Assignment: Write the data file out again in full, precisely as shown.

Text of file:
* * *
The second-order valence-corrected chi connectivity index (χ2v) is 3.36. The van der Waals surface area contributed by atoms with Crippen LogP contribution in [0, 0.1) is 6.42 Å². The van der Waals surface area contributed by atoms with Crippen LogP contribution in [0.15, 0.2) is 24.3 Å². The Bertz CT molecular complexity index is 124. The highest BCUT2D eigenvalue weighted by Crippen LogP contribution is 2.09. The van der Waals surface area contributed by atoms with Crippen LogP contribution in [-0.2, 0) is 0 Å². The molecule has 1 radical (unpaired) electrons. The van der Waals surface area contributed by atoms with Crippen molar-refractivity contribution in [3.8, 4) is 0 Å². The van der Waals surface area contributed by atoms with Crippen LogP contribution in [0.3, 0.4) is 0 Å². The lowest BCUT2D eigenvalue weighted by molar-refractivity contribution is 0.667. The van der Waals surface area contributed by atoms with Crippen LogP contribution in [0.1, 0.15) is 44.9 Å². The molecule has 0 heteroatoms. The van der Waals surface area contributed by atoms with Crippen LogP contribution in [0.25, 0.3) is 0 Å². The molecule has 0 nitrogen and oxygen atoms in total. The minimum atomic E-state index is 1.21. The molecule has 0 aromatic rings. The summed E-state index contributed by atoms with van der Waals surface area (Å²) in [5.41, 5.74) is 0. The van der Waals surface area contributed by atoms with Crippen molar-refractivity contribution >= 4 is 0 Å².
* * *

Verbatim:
The second-order valence-corrected chi connectivity index (χ2v) is 3.36. The van der Waals surface area contributed by atoms with Crippen LogP contribution in [0, 0.1) is 6.42 Å². The van der Waals surface area contributed by atoms with Crippen LogP contribution in [0.15, 0.2) is 24.3 Å². The Bertz CT molecular complexity index is 124. The highest BCUT2D eigenvalue weighted by Crippen LogP contribution is 2.09. The van der Waals surface area contributed by atoms with Crippen LogP contribution in [-0.2, 0) is 0 Å². The molecule has 1 radical (unpaired) electrons. The van der Waals surface area contributed by atoms with Crippen molar-refractivity contribution in [3.8, 4) is 0 Å². The van der Waals surface area contributed by atoms with Crippen LogP contribution in [0.3, 0.4) is 0 Å². The lowest BCUT2D eigenvalue weighted by molar-refractivity contribution is 0.667. The van der Waals surface area contributed by atoms with Crippen LogP contribution in [0.1, 0.15) is 44.9 Å². The molecule has 0 heteroatoms. The van der Waals surface area contributed by atoms with Crippen LogP contribution in [0.25, 0.3) is 0 Å². The molecule has 0 nitrogen and oxygen atoms in total. The minimum atomic E-state index is 1.21. The molecule has 0 aromatic rings. The summed E-state index contributed by atoms with van der Waals surface area (Å²) in [5.41, 5.74) is 0. The van der Waals surface area contributed by atoms with Crippen molar-refractivity contribution >= 4 is 0 Å².